Cultivated in Greece and Rome for its good fragrance, violet is very popular every year. As the plant symbolizes memory, it is often planted as a token of love. Its cheerful color makes it a popular choice in the garden. Learn more about violets and plant them in your garden or in pots on your balcony or terrace!
Annual or Perennial
At first glance, they look like fragile plants, but they are not. Violets are quite hardy. It is not strong enough to withstand prolonged frosts but can tolerate a sudden overnight chill well. The varieties often sold as garden plants are usually annuals. However, some varieties flower for two or more years. In fact, all types of violets can enjoy their beautiful appearance for a long time, from early spring to late autumn.
Violets come in various shapes and sizes, and there are good monochromatic and multicolor varieties. When buying violets, choosing between small-flowered and large-flowered varieties is best. Both plants belong to the violet family, of which there are about 800 species worldwide. For example, miniature violets have small flowers, such as the light blue violet “Baby Lucia” and the yellow violet “Baby Franjo”. Both are perennials, 10-12 cm tall, with tiny flowers. The Viola × wittrockiana blooms for only one season but is very inexpensive and comes in various colors. This type is relatively large (15-23 cm), and its flowers are ephemeral. If you are looking for a dark purple variety that is almost black, choose Viola Bowles Black.
If you want to keep your violets indoors, Cape violets are a good choice. Combine them with other spring flowers for a lovely arrangement in the dining room or on an outdoor garden table. Choose a decorative vase or pewter bowl and fill it with grape hyacinths, bluebells, and violets in blue, white, or purple. Violets also pair perfectly with birch bark and moss. They are ideal for decorating windowsills, greenhouses, balconies, and wooden ladders in the garden. It is also wonderful to fill a wooden box with your favorite color and place it on your front porch. A warm welcome for guests.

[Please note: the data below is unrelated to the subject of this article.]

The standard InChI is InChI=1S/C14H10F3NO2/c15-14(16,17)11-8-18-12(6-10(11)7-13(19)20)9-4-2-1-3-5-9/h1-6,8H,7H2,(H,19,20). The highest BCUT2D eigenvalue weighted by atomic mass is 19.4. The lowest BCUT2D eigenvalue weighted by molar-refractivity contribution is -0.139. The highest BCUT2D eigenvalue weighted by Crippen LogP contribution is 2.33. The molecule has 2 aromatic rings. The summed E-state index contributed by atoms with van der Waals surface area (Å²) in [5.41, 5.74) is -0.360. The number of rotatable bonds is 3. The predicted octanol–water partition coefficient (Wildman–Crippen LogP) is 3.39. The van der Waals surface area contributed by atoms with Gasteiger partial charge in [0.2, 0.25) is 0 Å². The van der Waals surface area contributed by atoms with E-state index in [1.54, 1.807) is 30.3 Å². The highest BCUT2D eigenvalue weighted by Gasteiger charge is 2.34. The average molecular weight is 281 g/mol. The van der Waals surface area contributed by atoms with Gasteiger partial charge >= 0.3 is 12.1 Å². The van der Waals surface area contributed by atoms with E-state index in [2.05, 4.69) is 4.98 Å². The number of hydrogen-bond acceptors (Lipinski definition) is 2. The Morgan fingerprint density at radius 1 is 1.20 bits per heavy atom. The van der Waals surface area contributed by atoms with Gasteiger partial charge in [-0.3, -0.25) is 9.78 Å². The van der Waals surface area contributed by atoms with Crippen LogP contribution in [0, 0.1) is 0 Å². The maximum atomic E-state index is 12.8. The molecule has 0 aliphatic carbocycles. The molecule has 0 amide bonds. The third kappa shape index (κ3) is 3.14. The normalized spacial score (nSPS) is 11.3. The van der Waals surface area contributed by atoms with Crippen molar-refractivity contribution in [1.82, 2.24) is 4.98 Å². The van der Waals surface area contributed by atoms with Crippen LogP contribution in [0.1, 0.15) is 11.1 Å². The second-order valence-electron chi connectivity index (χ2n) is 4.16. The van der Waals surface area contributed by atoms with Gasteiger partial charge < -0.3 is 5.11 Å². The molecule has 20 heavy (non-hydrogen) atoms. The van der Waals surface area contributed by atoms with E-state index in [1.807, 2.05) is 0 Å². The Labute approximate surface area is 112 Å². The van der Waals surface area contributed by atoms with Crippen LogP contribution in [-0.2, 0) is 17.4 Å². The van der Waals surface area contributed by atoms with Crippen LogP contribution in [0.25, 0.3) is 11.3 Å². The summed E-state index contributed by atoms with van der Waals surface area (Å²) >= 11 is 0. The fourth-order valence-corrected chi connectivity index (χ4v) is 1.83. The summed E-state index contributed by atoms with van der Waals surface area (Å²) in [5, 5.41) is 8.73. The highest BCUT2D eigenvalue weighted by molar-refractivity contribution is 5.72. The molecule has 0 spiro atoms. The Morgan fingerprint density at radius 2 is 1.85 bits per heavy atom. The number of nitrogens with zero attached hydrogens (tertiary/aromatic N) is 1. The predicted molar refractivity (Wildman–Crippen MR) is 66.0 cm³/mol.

A Garden Full of Violets
Violets in the garden stand out in spring among early bloomers such as daffodils, snowdrops, and crocuses. Of course, the violets also look good fringed with a variety of colored violets. An advantage of violets is that they rarely freeze in winter. This is especially true now that we often have mild winters. Even if the plants droop in winter, they are not dead. In the spring, they will flower again and produce flower buds. Are there varieties that flower in the summer? And by planting after a frost, the frost will not grip the plant.
Gardening Tips For Violets
During many months of the year, we can enjoy colorful flowers. The condition is to use them with care. Here are some helpful hints:
- Plant pansies in loam or loose soil. Do not be too particular about the type of soil.
- Be sure to remove any dull or dead flowers. Otherwise, they will not flower.
- Keep the soil slightly moist, and do not let it dry out.
- They should be placed in a warm, sunny location but should be watered generously. Violets adapt well to partial shade.
- They should be watered often during dry periods, even in winter. Potted pansies are undoubtedly prone to drying out.
- Potted plants should be placed near the house or shed to avoid frostbite in winter.
Do you have any other tips? Do not hesitate to share it with us in the comments below!